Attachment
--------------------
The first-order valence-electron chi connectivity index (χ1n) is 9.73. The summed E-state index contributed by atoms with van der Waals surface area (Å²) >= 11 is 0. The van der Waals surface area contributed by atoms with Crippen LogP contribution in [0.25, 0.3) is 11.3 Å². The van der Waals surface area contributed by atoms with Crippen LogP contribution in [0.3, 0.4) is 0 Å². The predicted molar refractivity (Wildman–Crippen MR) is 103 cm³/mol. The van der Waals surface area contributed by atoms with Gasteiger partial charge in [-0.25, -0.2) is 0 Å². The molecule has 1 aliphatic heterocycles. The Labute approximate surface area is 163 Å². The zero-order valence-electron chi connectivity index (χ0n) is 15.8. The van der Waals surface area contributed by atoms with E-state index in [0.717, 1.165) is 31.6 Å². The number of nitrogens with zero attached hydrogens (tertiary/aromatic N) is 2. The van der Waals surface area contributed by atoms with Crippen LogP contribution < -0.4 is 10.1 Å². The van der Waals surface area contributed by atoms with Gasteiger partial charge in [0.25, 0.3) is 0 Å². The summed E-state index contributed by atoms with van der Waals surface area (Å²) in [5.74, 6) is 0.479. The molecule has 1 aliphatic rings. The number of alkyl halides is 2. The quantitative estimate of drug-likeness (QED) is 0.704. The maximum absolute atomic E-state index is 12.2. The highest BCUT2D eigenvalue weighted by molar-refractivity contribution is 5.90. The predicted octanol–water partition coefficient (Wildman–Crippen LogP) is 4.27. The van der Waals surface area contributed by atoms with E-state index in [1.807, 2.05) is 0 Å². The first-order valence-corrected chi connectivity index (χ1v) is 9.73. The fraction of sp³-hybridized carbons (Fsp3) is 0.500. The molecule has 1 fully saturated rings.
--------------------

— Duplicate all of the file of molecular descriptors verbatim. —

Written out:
The first-order valence-electron chi connectivity index (χ1n) is 9.73. The summed E-state index contributed by atoms with van der Waals surface area (Å²) >= 11 is 0. The van der Waals surface area contributed by atoms with Crippen LogP contribution in [0.25, 0.3) is 11.3 Å². The van der Waals surface area contributed by atoms with Crippen LogP contribution in [0.3, 0.4) is 0 Å². The predicted molar refractivity (Wildman–Crippen MR) is 103 cm³/mol. The van der Waals surface area contributed by atoms with Gasteiger partial charge in [-0.25, -0.2) is 0 Å². The molecule has 1 aliphatic heterocycles. The Labute approximate surface area is 163 Å². The zero-order valence-electron chi connectivity index (χ0n) is 15.8. The van der Waals surface area contributed by atoms with E-state index in [0.717, 1.165) is 31.6 Å². The number of nitrogens with zero attached hydrogens (tertiary/aromatic N) is 2. The van der Waals surface area contributed by atoms with Crippen LogP contribution < -0.4 is 10.1 Å². The van der Waals surface area contributed by atoms with Gasteiger partial charge in [0.25, 0.3) is 0 Å². The summed E-state index contributed by atoms with van der Waals surface area (Å²) in [5.74, 6) is 0.479. The molecule has 1 aliphatic rings. The number of alkyl halides is 2. The quantitative estimate of drug-likeness (QED) is 0.704. The maximum absolute atomic E-state index is 12.2. The highest BCUT2D eigenvalue weighted by molar-refractivity contribution is 5.90. The predicted octanol–water partition coefficient (Wildman–Crippen LogP) is 4.27. The van der Waals surface area contributed by atoms with E-state index in [1.807, 2.05) is 0 Å². The first-order valence-corrected chi connectivity index (χ1v) is 9.73. The fraction of sp³-hybridized carbons (Fsp3) is 0.500. The molecule has 1 fully saturated rings.